Anyone who reads this column regularly knows I am a fan of backyard bird feeding. The constant feathered activity just a few feet from the kitchen window is a constant reminder of the incredible diversity that spins around the sun with us on our big blue marble.
Whether it is the almost constant back and forth of chickadees and titmice or the raucous inverted antics of nuthatches, hardly a minute passes without some type of activity at the feeders. The middle of April means it’s time to get the hummingbird feeders up. And if we’ve procrastinated the hum of wings and squeaks at the windows will remind us. Once the hummers are here, it’s not long before the freshly plumaged brightly colored rose-breasted grosbeak will appear at the black oil sunflower seeds. It is not uncommon, in migration, to have groups of four or five grosbeaks at the feeders together. As spring rolls on and territories are carved out grosbeak numbers will dwindle down to one or two pair that will nest in the woods around my house. And throughout the summer a flash of color will announce when one of the pairs has dropped in for the buffet.
The flocks of juncos and morning doves that fed all winter on the ground beneath the feeders will also dwindle in number as spring rolls on till only nesting pairs are left. White-throated sparrows will disappear but song sparrows will remain along with nesting cardinals and towhees.
When autumn rolls around there will be an explosion of hummingbirds as nesters and their offspring battle with migrants over nectar-rights. Cardinals, towhees, titmice and all tired of bill-feeding hungry fledglings will bring them to the feeders and teach them the ropes.
Spring and fall migrations are generally the best time to keep an eye out for some not so common visitors. Last March I was surprised to have a pine warbler show up, nibbling at my peanut butter mixture. I usually get fox sparrows passing through both spring and fall.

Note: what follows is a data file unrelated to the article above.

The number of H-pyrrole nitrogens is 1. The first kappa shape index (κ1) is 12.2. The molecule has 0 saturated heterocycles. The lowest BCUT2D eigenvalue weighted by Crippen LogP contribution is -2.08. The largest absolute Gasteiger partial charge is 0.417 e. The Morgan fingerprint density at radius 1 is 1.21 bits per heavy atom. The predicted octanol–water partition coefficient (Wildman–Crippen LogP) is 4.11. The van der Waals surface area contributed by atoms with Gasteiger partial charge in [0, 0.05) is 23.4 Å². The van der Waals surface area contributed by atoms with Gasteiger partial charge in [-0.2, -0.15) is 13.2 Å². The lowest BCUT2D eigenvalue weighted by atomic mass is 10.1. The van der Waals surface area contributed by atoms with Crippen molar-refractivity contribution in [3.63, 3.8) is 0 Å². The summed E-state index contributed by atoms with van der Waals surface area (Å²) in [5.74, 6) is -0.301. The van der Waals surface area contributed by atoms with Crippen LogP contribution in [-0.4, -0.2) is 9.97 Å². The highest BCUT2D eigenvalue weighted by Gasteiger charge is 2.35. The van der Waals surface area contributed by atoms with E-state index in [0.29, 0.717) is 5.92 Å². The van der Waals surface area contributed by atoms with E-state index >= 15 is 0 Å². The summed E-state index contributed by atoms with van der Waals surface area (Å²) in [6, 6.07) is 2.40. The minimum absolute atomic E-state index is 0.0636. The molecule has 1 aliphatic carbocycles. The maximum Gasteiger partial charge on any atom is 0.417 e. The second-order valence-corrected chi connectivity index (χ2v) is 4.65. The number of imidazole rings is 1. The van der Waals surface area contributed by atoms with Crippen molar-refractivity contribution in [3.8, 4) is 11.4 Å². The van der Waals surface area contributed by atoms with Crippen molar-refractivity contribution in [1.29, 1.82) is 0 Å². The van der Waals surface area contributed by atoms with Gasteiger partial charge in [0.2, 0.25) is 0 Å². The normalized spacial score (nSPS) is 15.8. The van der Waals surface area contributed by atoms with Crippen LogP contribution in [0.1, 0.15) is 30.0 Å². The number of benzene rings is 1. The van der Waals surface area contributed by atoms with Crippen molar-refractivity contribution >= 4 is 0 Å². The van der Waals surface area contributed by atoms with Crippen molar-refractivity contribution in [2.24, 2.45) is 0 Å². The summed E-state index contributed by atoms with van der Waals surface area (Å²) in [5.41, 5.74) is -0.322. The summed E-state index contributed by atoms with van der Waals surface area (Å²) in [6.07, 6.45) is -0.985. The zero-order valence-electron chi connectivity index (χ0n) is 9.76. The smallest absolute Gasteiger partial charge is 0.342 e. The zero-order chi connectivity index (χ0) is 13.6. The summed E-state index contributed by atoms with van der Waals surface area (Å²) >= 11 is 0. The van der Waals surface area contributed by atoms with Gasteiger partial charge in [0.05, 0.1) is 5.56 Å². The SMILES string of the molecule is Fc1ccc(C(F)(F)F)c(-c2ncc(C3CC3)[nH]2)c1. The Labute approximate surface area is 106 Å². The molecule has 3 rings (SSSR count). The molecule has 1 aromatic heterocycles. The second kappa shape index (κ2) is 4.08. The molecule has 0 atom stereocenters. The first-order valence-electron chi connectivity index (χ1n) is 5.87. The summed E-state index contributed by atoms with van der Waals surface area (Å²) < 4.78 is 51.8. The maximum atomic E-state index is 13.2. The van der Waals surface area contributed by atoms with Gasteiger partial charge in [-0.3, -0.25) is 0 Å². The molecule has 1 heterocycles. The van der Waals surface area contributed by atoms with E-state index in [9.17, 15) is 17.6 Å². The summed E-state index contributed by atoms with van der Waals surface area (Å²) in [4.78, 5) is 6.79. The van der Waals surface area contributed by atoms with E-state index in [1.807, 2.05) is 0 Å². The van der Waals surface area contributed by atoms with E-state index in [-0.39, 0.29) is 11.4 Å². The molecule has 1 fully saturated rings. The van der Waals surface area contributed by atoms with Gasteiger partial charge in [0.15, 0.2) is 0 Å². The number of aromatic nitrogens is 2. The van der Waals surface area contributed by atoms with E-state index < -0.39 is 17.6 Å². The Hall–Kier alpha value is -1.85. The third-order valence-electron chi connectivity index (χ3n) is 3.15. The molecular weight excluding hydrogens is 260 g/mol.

Winter means finches — purple and house come and go sporadically and in varying numbers. Goldfinches in good numbers are common most of the winter. But the little buggers that will eat you out of house and home are the pine siskins. And while we’ve not had one in quite some time, there are those winter irruptions that can bring evening grosbeaks and their apparently unending appetites.
I feed birds for the same reason most people do — my enjoyment. I love having these beautiful wild creatures at arm’s length. I’m sure they are more than capable of fending for themselves. And there is research that shows that even birds that frequent your feeders on a daily basis get as much as 70 to 80 percent of their nourishment from wild foods.
But presently there is a fly in the ointment. The price of birdseed, especially popular birdseed like black oil sunflower and nyjer or niger thistle has doubled. I don’t know how many of my fellow bird feeders out there are on a budget these days, but for me $16 for a 25-pound bag of sunflower seed is pushing it, especially in the winter when I can go through a bag in a couple of weeks.
During the next couple of weeks I am going to experiment, in a completely capricious and subjective manner, on ways to maintain numbers and diversity of bird species while slashing my birdseed budget.
I will post my results in the Naturalist’s Corner in a couple of weeks.